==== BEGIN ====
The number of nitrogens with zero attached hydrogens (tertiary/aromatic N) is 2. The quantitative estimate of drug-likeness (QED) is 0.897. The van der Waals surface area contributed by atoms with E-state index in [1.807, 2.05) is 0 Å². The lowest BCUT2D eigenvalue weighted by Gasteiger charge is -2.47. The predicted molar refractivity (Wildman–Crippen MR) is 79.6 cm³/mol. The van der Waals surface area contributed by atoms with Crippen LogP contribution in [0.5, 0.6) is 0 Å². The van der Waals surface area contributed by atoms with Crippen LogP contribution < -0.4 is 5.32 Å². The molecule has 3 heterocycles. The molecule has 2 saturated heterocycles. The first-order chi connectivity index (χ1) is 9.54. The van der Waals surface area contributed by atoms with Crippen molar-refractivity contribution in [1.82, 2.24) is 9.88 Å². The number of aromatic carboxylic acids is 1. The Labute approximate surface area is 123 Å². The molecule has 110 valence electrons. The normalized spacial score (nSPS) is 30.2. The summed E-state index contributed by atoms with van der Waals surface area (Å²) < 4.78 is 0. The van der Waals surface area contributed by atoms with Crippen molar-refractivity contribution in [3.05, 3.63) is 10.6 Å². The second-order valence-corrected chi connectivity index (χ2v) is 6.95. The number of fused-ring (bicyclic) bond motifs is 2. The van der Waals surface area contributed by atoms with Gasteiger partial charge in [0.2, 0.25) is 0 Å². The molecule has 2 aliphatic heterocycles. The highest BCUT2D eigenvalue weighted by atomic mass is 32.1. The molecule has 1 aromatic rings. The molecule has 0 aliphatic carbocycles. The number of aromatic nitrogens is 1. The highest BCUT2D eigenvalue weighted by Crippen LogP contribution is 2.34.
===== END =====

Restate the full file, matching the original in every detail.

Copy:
The number of nitrogens with zero attached hydrogens (tertiary/aromatic N) is 2. The quantitative estimate of drug-likeness (QED) is 0.897. The van der Waals surface area contributed by atoms with E-state index in [1.807, 2.05) is 0 Å². The lowest BCUT2D eigenvalue weighted by Gasteiger charge is -2.47. The predicted molar refractivity (Wildman–Crippen MR) is 79.6 cm³/mol. The van der Waals surface area contributed by atoms with Crippen LogP contribution in [0.5, 0.6) is 0 Å². The van der Waals surface area contributed by atoms with Crippen LogP contribution < -0.4 is 5.32 Å². The molecule has 3 heterocycles. The molecule has 2 saturated heterocycles. The first-order chi connectivity index (χ1) is 9.54. The van der Waals surface area contributed by atoms with Crippen molar-refractivity contribution in [1.82, 2.24) is 9.88 Å². The number of aromatic carboxylic acids is 1. The Labute approximate surface area is 123 Å². The molecule has 110 valence electrons. The normalized spacial score (nSPS) is 30.2. The summed E-state index contributed by atoms with van der Waals surface area (Å²) < 4.78 is 0. The van der Waals surface area contributed by atoms with Crippen molar-refractivity contribution in [3.05, 3.63) is 10.6 Å². The second-order valence-corrected chi connectivity index (χ2v) is 6.95. The number of fused-ring (bicyclic) bond motifs is 2. The van der Waals surface area contributed by atoms with Gasteiger partial charge in [0.2, 0.25) is 0 Å². The molecule has 2 aliphatic heterocycles. The highest BCUT2D eigenvalue weighted by atomic mass is 32.1. The molecule has 1 aromatic rings. The molecule has 0 aliphatic carbocycles. The number of aromatic nitrogens is 1. The highest BCUT2D eigenvalue weighted by Crippen LogP contribution is 2.34.